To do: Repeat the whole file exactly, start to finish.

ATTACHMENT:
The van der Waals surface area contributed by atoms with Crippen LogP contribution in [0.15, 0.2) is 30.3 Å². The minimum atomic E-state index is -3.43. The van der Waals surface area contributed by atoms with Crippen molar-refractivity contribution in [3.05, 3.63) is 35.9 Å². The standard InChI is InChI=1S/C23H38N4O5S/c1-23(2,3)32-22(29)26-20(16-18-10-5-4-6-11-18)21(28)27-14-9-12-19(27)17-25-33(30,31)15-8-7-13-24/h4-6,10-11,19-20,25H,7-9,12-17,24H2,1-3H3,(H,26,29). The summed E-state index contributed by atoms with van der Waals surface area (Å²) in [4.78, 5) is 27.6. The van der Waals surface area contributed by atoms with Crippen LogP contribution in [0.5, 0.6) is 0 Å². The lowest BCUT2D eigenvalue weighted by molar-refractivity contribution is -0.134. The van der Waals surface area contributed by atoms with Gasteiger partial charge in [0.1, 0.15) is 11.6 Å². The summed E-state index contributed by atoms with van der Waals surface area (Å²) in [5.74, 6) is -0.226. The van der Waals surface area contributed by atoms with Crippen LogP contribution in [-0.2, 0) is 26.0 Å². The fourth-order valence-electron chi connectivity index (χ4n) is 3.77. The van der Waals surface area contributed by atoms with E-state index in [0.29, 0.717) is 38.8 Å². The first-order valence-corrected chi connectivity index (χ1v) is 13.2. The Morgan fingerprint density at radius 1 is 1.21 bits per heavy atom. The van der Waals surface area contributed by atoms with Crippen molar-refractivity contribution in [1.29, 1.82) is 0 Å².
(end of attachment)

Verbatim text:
The van der Waals surface area contributed by atoms with Crippen LogP contribution in [0.15, 0.2) is 30.3 Å². The minimum atomic E-state index is -3.43. The van der Waals surface area contributed by atoms with Crippen molar-refractivity contribution in [3.05, 3.63) is 35.9 Å². The standard InChI is InChI=1S/C23H38N4O5S/c1-23(2,3)32-22(29)26-20(16-18-10-5-4-6-11-18)21(28)27-14-9-12-19(27)17-25-33(30,31)15-8-7-13-24/h4-6,10-11,19-20,25H,7-9,12-17,24H2,1-3H3,(H,26,29). The summed E-state index contributed by atoms with van der Waals surface area (Å²) in [4.78, 5) is 27.6. The van der Waals surface area contributed by atoms with Crippen LogP contribution in [0.5, 0.6) is 0 Å². The lowest BCUT2D eigenvalue weighted by molar-refractivity contribution is -0.134. The van der Waals surface area contributed by atoms with Gasteiger partial charge in [0.1, 0.15) is 11.6 Å². The summed E-state index contributed by atoms with van der Waals surface area (Å²) in [5.74, 6) is -0.226. The van der Waals surface area contributed by atoms with Crippen LogP contribution in [-0.2, 0) is 26.0 Å². The fourth-order valence-electron chi connectivity index (χ4n) is 3.77. The van der Waals surface area contributed by atoms with E-state index in [0.29, 0.717) is 38.8 Å². The first-order valence-corrected chi connectivity index (χ1v) is 13.2. The Morgan fingerprint density at radius 1 is 1.21 bits per heavy atom. The van der Waals surface area contributed by atoms with Crippen molar-refractivity contribution in [1.29, 1.82) is 0 Å².